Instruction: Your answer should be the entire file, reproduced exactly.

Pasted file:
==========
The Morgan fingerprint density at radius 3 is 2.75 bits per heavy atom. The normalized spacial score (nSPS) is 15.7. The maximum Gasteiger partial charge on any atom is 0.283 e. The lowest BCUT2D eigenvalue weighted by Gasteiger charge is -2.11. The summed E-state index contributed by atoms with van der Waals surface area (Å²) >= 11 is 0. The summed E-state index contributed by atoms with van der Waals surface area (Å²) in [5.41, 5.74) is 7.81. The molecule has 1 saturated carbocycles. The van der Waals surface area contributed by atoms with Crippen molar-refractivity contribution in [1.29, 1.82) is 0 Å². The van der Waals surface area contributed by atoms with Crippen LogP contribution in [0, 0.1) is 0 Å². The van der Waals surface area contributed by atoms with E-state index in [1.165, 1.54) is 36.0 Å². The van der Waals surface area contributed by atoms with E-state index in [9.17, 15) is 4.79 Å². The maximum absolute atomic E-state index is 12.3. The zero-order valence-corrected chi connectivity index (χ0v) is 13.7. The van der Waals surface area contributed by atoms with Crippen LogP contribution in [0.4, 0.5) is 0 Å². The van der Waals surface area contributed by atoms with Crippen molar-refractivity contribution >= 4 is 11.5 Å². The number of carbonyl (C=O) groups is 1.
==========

The Morgan fingerprint density at radius 3 is 2.75 bits per heavy atom. The normalized spacial score (nSPS) is 15.7. The maximum Gasteiger partial charge on any atom is 0.283 e. The lowest BCUT2D eigenvalue weighted by Gasteiger charge is -2.11. The summed E-state index contributed by atoms with van der Waals surface area (Å²) >= 11 is 0. The summed E-state index contributed by atoms with van der Waals surface area (Å²) in [5.41, 5.74) is 7.81. The molecule has 1 saturated carbocycles. The van der Waals surface area contributed by atoms with Crippen molar-refractivity contribution in [1.29, 1.82) is 0 Å². The van der Waals surface area contributed by atoms with Crippen LogP contribution in [0, 0.1) is 0 Å². The van der Waals surface area contributed by atoms with E-state index in [1.165, 1.54) is 36.0 Å². The van der Waals surface area contributed by atoms with E-state index in [9.17, 15) is 4.79 Å². The maximum absolute atomic E-state index is 12.3. The zero-order valence-corrected chi connectivity index (χ0v) is 13.7. The van der Waals surface area contributed by atoms with Crippen LogP contribution in [0.4, 0.5) is 0 Å². The van der Waals surface area contributed by atoms with Crippen molar-refractivity contribution >= 4 is 11.5 Å². The number of carbonyl (C=O) groups is 1.